According to the recently published Mobile Security: McAfee Consumer Trends Report – June 2013, around 26 % of all free apps are likely to be more than just adware - a means to deploy malware.
“Privacy when downloading apps is often overlooked by consumers, and most fail to even understand the permissions they are agreeing to,” said Stephan Perchard, Vice President, Consumer and Mobile, Asia Pacific, McAfee. “This allows cybercriminals to abuse app permissions and deliver mobile malware efficiently. Mobile consumers are unknowingly letting their personal and private information slip into these cybercriminal’s hands, opening up endless doors for scammers.”
Under the camouflage of “free” apps, cybercriminals are able to get consumers to agree to invasive permissions that allow scammers to deploy malware. Thus, McAfee investigated types of malicious apps:
- Premium Rate SMS Scams - e.g. Fake Installer, a piece of SMS malware disguised within a free app that sends up to seven messages at a typical premium rate of $4 USD per message.
- Bogus App Ratings - e.g. FakeRun, malware that tricks users into giving an app a five-star rating on Google Play. Once an app developer has been rated highly, other apps they publish will be trusted, which creates more opportunities for a criminal to publish and distribute malware-carrying apps.
- Game Apps most often Malicious - of the top 20 downloads of malware-infected apps, games won the popularity contest, followed by personalization and a tie between tools, music, lifestyle (a cover category for adult content) and TV.
The Sophos whitepaper When Malware goes Mobile confirms that cybercriminals are increasingly setting their sights on smartphones and other mobile devices and warns that we can expect the threat vector to increase exponentially as mobile devices are used more frequently to make payments. Announcements like those of Starbucks or Dunkin‘ Donuts, that they are accepting mobile payments, will undoubtedly accelerate the daily use of digital wallets and other forms of mobile payment. They will for sure act as a magnet for malicious malware writers.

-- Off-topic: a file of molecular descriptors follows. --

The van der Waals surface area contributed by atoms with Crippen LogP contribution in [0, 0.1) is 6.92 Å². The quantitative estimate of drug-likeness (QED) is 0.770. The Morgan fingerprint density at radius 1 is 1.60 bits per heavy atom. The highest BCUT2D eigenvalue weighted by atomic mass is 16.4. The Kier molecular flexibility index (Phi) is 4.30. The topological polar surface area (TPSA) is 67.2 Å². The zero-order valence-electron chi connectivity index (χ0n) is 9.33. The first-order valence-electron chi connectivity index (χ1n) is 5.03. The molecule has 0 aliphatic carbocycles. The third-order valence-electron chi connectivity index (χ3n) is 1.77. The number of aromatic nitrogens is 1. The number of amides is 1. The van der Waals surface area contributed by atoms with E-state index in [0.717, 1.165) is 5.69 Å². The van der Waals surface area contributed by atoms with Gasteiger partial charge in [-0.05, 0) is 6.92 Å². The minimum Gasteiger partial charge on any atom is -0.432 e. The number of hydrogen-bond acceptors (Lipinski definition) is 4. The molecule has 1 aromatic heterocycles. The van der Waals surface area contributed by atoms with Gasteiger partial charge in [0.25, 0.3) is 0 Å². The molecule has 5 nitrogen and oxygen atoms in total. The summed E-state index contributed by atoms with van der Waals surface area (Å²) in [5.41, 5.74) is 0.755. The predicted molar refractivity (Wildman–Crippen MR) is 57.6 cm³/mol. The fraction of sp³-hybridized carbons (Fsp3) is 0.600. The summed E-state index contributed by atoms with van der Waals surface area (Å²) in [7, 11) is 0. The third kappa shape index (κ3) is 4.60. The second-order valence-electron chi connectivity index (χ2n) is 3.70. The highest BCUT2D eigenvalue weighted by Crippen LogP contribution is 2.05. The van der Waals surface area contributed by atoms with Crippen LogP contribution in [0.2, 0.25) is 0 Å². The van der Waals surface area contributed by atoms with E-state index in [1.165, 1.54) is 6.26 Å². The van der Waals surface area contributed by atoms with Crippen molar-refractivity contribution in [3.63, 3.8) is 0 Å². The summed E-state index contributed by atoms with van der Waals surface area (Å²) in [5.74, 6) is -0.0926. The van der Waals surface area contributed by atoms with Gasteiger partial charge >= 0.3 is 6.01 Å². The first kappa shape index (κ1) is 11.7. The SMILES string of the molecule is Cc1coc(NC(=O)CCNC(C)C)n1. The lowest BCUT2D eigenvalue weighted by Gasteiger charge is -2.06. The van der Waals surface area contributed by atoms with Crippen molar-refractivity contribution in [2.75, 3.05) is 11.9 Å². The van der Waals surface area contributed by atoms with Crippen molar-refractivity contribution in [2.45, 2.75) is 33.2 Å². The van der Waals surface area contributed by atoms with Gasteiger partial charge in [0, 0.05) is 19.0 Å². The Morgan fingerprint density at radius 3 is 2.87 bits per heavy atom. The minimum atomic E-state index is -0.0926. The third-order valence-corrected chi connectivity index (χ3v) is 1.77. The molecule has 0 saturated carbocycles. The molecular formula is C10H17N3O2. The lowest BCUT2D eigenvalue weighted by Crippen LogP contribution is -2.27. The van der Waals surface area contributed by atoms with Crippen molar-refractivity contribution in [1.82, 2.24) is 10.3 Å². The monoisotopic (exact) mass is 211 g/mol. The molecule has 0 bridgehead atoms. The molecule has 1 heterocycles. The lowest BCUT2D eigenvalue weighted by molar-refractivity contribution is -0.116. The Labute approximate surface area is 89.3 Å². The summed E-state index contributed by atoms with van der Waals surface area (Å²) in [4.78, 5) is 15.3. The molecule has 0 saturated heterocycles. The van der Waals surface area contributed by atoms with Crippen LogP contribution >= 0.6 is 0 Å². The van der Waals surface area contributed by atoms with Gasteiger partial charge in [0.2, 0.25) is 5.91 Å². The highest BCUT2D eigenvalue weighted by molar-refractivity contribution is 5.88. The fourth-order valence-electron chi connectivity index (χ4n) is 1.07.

Sophos’s whitepaper pinpoints mobile banking malware, like Spyeye and Zeus, which has the ability to identify the platform you’re using to access that website and steal the mobile transaction authentication numbers (mTANs) associated with a banking transaction. Zeus intercepts all incoming SMS messages and transmits them to either a website or phone number controlled by the attacker.
And although Sophos found out that iOS is safer than Android, even iOS is not invulnerable. So what to do about all these possible threats?
Sophos provides 10 valuable tips to prevent mobile malware:
1. Inform users about mobile risks: A mobile device is a computer and should be protected like one. Users must recognize that applications or games could be malicious, and always consider the source. A good rule of thumb: if an app is asking for more than what it needs to do its job, you shouldn’t install it.
2. Consider the security of over-the-air networks used to access company data: Generally speaking, over-the-air (i.e., Wi-Fi) networks are insecure. For example, if a user is accessing corporate data using a free Wi-Fi connection at an airport, the data may be exposed to malicious users sniffing the wireless traffic on the same access point. Companies must develop acceptable use policies, provide VPN technology, and require that users connect through these secure tunnels.